How to Attend College With Porphyria on the Personal Syllabus

Avoiding the sun is but one out-of-class requirement for this teen with EPP

Kristen Wheeden avatar

by Kristen Wheeden |

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We recently returned from a college visit for my youngest son, Brady, who lives with erythropoietic protoporphyria (EPP), an ultrarare disease characterized by extremely painful phototoxic reactions to sun exposure. I can’t believe we’re already looking at college!

Wasn’t I just prepping his kindergarten teacher to help manage his rare disease? At that age, he had to be prepared for concerns such as fire drills, recess, and field trips. We provided protective clothing, an emergency umbrella, and priority seating away from dangerous windows where his archenemy — the sun — always seemed to find him.

Most columns or blogs I peruse about this pre-collegiate stage of life describe the travails of sending a child off to school. The topics range from helping your offspring successfully fly the coop to managing an empty nest at home. None of them cover the concerns that Brady faces.

Most college visits start with an information session, followed by a campus tour, with an exuberant guide walking expectant students through the grounds and buildings. Having been through this process a couple of times already, I know what to expect.

The sessions often start with the typical questions, like “Where are you from?,” “What do you want to study?,” and “What brings you to fill-in-the-blank university?” Wide-eyed high schoolers and their parents ask about admissions, programs, extracurriculars, and so on — but never “Do you think I can manage this college while avoiding the sun?”

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Navigating the campus tour, especially in midsummer, is extra special. The tour guides inevitably stop in the bright sun to discuss dorm rooms and meal plans. Brady finds the random tree, barrier, or sliver of shade or will rely on his gloves and long sleeves to protect him so he can focus on his future rather than his next safe space.

Selecting a college is an adventure in the best of circumstances. Add in a phototoxic disease with difficult symptoms and it’s sure to bring new considerations to this process. Thinking ahead to how he will manage all this on his own on a college campus tugs on my mama heartstrings.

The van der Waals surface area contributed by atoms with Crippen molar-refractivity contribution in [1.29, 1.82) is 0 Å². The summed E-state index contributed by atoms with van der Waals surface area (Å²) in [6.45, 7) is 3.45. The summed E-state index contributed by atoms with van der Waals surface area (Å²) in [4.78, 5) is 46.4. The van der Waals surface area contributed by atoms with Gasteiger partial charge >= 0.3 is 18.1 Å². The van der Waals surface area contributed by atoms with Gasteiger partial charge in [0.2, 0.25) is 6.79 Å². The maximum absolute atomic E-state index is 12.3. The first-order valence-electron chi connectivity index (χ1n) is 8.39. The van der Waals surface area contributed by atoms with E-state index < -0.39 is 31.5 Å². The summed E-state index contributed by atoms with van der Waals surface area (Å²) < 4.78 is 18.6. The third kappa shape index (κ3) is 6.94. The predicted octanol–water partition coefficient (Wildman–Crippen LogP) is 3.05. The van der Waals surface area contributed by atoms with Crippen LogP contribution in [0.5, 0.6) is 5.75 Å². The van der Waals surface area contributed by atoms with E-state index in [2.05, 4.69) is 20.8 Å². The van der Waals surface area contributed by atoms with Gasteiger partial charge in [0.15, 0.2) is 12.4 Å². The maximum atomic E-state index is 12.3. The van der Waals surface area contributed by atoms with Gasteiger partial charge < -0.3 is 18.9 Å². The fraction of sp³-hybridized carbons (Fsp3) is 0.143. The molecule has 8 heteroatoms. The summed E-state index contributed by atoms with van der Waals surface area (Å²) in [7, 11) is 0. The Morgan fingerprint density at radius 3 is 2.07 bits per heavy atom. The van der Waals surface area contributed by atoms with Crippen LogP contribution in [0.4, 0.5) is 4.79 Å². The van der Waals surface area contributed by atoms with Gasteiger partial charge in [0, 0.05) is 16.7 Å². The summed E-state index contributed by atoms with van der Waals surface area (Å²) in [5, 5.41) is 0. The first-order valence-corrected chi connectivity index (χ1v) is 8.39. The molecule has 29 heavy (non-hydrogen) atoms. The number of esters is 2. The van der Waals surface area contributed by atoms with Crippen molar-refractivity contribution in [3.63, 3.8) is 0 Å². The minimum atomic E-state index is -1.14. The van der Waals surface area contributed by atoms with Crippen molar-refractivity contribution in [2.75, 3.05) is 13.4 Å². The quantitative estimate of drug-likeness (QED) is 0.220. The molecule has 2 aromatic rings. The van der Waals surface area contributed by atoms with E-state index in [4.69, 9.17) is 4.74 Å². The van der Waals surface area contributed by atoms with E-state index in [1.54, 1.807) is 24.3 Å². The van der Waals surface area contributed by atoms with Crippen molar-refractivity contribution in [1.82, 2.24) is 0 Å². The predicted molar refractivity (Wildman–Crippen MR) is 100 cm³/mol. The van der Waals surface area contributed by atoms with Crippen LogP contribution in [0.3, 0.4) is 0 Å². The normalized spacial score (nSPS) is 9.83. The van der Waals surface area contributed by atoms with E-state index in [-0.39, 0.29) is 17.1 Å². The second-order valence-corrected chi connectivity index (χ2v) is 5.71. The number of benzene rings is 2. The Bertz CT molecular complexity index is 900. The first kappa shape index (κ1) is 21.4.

On this campus tour, I found myself really, really wishing that he didn’t have to manage this disease and that I could just take this for him so he could live without the constant threat of impending pain. I pray for him to live free from the exhaustion of always being on high alert for the sun.

I was reminded of a survey I did a couple of years ago. I polled the EPP patient community, posing the question, “What would you do if you were free from EPP?” I could barely blink before I had dozens of responses.

Some were dreamy, like “Go to Fiji!” But most responses regaled typical daily activities that most of the world takes for granted: “get the mail,” “dress like a normal teenager,” and “volunteer at my child’s school.” The most poignant responses showed the true impact of EPP:

“I would live.”

“I’d be free from anxiety.”

“It would literally be a second birth. I would emerge.”

avoiding the sun | Porphyria News | 4 colored quote bubbles contain comments from EPP patients about what they would do if they were free of their disease. 1. "If I didn't have EPP I'd be able to do everyday things without fear. I'd be free from anxiety, pain and strangers staring at me wondering why I'm all covered up or why I'm wearing hand covers." 2. "Watch the sunrise... feel the warmth of the sun's rays on my skin without fear... and just breathe... and be" 3. "Anything I want... anytime I want... anywhere I want... wearing whatever I want." 4. "Look for employment without worrying about the working environment and whether there are any windows and if there are – do they have coverings. Will I impact my coworkers by my need for low light and they end up despising me for it or avoiding being near me?"

What the EPP community would do if they were free of their disease. (Graphics by Kristen Wheeden)

I suspect that Brady’s response to this question, after our recent visit, would be to have the ability to go to college without thinking about the sun. We’re working toward that for him and others with EPP with access to therapeutics — to live free at whatever stage of life they’re in: the child heading to kindergarten, the parent wanting to enjoy their kid’s events, the teenager heading off to college, or the fully grown adults seeking a typical life.

Though Brady knows we’ll find a way for him wherever he wants to go, there’s that little space in my heart that knows the path isn’t a simple one, and he’ll undoubtedly be affected in new and different ways when he sets off in his life. Maybe someday he’ll even be leading one of those campus tours without a worry about where in the sky the sun is lurking!


Note: Porphyria News is strictly a news and information website about the disease. It does not provide medical advice, diagnosis, or treatment. This content is not intended to be a substitute for professional medical advice, diagnosis, or treatment. Always seek the advice of your physician or other qualified health provider with any questions you may have regarding a medical condition. Never disregard professional medical advice or delay in seeking it because of something you have read on this website. The opinions expressed in this column are not those of Porphyria News or its parent company, BioNews, and are intended to spark discussion about issues pertaining to porphyria.

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